The New York Review of Books is acknowledging its "failures in the presentation and editing" of a much−maligned essay by disgraced former CBC radio host Jian Ghomeshi.

A statement released by the esteemed literary outlet says Ghomeshi’s piece, "Reflections from a Hashtag," was shown to only one male editor and that most members of the staff were excluded from the editorial process.

It said that the first−person article "caused considerable concern among readers."

"We acknowledge the validity of this criticism. While Mr. Ghomeshi has an absolute free−speech right to express his opinions, we acknowledge our failures in the presentation and editing of his story," said the statement.

"The New York Review has a long history of publishing controversial and unpopular pieces and will continue to do so. However, in the future, we expect the editing to live up to the standards to which the Review aspires."

Ghomeshi was acquitted in March 2016 of four counts of sexual assault and one count of choking involving three complainants. In May 2016, he apologized to a fourth complainant and signed a peace bond that saw another count of sexual assault withdrawn.

His account of life post−trial sparked an immediate outcry when it appeared online Sept. 14, with many critics questioning why he would be given such a prestigious platform to write an unchallenged piece.

In it, Ghomeshi expresses "deep remorse" for the way he treated some people, admitting he was "demanding on dates" and "emotionally thoughtless."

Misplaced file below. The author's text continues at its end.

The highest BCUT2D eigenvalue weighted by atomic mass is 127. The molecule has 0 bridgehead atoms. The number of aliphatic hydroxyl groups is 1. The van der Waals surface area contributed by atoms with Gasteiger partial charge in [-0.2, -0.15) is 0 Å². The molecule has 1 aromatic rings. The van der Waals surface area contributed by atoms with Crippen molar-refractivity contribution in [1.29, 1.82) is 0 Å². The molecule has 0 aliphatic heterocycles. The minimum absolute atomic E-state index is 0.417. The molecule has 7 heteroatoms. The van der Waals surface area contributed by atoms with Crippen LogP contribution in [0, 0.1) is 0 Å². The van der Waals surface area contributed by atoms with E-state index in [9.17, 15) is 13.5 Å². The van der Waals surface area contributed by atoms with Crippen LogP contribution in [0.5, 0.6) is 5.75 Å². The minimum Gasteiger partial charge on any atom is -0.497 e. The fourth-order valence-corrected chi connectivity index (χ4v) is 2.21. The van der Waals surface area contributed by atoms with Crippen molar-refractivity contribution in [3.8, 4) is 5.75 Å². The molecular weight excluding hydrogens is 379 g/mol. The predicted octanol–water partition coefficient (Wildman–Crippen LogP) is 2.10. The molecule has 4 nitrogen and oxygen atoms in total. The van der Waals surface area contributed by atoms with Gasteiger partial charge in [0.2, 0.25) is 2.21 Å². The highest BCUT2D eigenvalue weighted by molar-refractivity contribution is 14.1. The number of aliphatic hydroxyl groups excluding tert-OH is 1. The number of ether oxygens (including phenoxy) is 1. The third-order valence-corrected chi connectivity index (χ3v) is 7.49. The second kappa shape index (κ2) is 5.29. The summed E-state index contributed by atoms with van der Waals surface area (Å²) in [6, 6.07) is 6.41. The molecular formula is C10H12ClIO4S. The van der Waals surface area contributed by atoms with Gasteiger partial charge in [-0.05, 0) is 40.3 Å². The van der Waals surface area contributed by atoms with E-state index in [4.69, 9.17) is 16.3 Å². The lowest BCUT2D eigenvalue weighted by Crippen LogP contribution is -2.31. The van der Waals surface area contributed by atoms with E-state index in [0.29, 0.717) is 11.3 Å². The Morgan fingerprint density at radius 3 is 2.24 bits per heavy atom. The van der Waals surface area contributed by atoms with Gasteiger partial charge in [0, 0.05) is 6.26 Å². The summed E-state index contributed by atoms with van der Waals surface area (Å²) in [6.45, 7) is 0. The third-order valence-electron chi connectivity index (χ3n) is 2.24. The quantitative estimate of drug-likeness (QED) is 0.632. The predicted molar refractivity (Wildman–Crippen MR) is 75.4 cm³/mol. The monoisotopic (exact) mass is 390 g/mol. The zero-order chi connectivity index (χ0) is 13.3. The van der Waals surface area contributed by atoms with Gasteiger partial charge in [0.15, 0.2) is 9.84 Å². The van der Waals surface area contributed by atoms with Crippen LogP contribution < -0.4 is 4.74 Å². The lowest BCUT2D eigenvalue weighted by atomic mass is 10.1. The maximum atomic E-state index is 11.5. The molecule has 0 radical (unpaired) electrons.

He also recounts being fired as host of CBC Radio’s popular pop culture program "Q," suffering "enough humiliation for a lifetime" and being plagued by suicidal thoughts.

The article was part of three essays in the magazine’s Oct. 11 edition, with a cover that bore the headline: "The Fall of Men."

But the backlash swelled before it hit stands when editor Ian Buruma defended the decision to publish in an interview with Slate magazine, stating he was "no judge of the rights and wrongs of every allegation."

"The exact nature of his behaviour — how much consent was involved — I have no idea, nor is it really my concern," said Buruma, who parted ways with the Review days later.

On the same day Buruma’s departure was revealed, the magazine amended Ghomeshi’s essay to acknowledge the "serious nature" of the allegations against him. It also said "substantial space" will be devoted to letters responding to the article in the Oct. 25 issue.

In Monday’s statement, the Review said the publication "had a duty to acknowledge the point of view of the women who complained of Mr. Ghomeshi’s behaviour" and did not follow usual editorial practices.

The Review says that could have been achieved by "editing the article more thoroughly, commissioning another piece to run alongside, or by framing Mr. Ghomeshi’s article with some form of editorial comment."

It also took issue with Buruma’s comments to Slate and the Dutch magazine Vrij Nederland, disputing his account that the staff came together after initial objections and that he left the Review because of a "Twitter mob."

"In fact, before his departure, the mob mostly had moved on," says the statement.

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